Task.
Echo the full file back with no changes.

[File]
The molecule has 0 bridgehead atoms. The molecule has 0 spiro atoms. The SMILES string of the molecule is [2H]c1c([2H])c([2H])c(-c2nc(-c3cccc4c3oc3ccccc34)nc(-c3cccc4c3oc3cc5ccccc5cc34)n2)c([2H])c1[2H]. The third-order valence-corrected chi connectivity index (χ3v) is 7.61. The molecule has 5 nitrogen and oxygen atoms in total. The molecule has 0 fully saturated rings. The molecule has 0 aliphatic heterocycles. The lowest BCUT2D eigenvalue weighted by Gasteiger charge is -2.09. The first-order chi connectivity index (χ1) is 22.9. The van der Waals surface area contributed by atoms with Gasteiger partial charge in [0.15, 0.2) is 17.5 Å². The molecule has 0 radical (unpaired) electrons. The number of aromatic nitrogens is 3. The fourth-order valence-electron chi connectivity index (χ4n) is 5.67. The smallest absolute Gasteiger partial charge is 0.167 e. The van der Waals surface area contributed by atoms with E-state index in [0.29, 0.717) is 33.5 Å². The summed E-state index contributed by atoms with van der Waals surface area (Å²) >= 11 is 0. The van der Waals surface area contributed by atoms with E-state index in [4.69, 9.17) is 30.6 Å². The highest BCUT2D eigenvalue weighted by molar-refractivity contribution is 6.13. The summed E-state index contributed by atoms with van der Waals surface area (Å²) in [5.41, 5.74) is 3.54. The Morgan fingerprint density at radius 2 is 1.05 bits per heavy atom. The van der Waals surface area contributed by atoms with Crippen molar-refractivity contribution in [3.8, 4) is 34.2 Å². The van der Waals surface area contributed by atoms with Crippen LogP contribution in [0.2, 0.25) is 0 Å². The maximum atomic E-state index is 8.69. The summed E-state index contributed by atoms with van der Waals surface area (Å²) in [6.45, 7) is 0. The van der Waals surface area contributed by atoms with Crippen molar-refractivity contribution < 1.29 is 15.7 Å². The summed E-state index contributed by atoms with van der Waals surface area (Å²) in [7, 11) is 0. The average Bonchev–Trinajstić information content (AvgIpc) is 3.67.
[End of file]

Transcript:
The molecule has 0 bridgehead atoms. The molecule has 0 spiro atoms. The SMILES string of the molecule is [2H]c1c([2H])c([2H])c(-c2nc(-c3cccc4c3oc3ccccc34)nc(-c3cccc4c3oc3cc5ccccc5cc34)n2)c([2H])c1[2H]. The third-order valence-corrected chi connectivity index (χ3v) is 7.61. The molecule has 5 nitrogen and oxygen atoms in total. The molecule has 0 fully saturated rings. The molecule has 0 aliphatic heterocycles. The lowest BCUT2D eigenvalue weighted by Gasteiger charge is -2.09. The first-order chi connectivity index (χ1) is 22.9. The van der Waals surface area contributed by atoms with Gasteiger partial charge in [0.15, 0.2) is 17.5 Å². The molecule has 0 radical (unpaired) electrons. The number of aromatic nitrogens is 3. The fourth-order valence-electron chi connectivity index (χ4n) is 5.67. The smallest absolute Gasteiger partial charge is 0.167 e. The van der Waals surface area contributed by atoms with E-state index in [0.29, 0.717) is 33.5 Å². The summed E-state index contributed by atoms with van der Waals surface area (Å²) >= 11 is 0. The van der Waals surface area contributed by atoms with E-state index in [4.69, 9.17) is 30.6 Å². The highest BCUT2D eigenvalue weighted by molar-refractivity contribution is 6.13. The summed E-state index contributed by atoms with van der Waals surface area (Å²) in [5.41, 5.74) is 3.54. The Morgan fingerprint density at radius 2 is 1.05 bits per heavy atom. The van der Waals surface area contributed by atoms with Crippen molar-refractivity contribution in [3.8, 4) is 34.2 Å². The van der Waals surface area contributed by atoms with Crippen LogP contribution in [0.2, 0.25) is 0 Å². The maximum atomic E-state index is 8.69. The summed E-state index contributed by atoms with van der Waals surface area (Å²) in [6.45, 7) is 0. The van der Waals surface area contributed by atoms with Crippen molar-refractivity contribution < 1.29 is 15.7 Å². The summed E-state index contributed by atoms with van der Waals surface area (Å²) in [7, 11) is 0. The average Bonchev–Trinajstić information content (AvgIpc) is 3.67.